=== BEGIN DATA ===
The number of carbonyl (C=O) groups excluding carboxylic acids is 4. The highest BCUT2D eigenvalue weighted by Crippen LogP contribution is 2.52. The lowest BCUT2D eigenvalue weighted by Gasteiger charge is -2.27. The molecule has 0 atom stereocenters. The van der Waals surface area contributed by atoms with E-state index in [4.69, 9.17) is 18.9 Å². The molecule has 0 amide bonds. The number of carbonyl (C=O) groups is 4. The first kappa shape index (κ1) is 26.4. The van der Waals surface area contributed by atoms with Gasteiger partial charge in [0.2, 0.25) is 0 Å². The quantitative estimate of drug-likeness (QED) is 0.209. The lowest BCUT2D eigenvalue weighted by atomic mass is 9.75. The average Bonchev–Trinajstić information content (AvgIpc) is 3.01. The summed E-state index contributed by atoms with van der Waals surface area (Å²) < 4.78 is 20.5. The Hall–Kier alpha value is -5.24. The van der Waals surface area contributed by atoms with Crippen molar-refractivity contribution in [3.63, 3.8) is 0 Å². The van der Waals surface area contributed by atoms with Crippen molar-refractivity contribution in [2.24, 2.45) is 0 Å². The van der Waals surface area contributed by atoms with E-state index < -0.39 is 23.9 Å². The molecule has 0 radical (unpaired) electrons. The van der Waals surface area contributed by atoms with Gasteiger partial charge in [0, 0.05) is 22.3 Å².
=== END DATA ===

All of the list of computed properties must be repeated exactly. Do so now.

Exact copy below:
The number of carbonyl (C=O) groups excluding carboxylic acids is 4. The highest BCUT2D eigenvalue weighted by Crippen LogP contribution is 2.52. The lowest BCUT2D eigenvalue weighted by Gasteiger charge is -2.27. The molecule has 0 atom stereocenters. The van der Waals surface area contributed by atoms with E-state index in [4.69, 9.17) is 18.9 Å². The molecule has 0 amide bonds. The number of carbonyl (C=O) groups is 4. The first kappa shape index (κ1) is 26.4. The van der Waals surface area contributed by atoms with Gasteiger partial charge in [0.2, 0.25) is 0 Å². The quantitative estimate of drug-likeness (QED) is 0.209. The lowest BCUT2D eigenvalue weighted by atomic mass is 9.75. The average Bonchev–Trinajstić information content (AvgIpc) is 3.01. The summed E-state index contributed by atoms with van der Waals surface area (Å²) < 4.78 is 20.5. The Hall–Kier alpha value is -5.24. The van der Waals surface area contributed by atoms with Crippen molar-refractivity contribution in [3.63, 3.8) is 0 Å². The van der Waals surface area contributed by atoms with Crippen molar-refractivity contribution in [2.24, 2.45) is 0 Å². The van der Waals surface area contributed by atoms with E-state index < -0.39 is 23.9 Å². The molecule has 0 radical (unpaired) electrons. The van der Waals surface area contributed by atoms with Gasteiger partial charge in [0, 0.05) is 22.3 Å².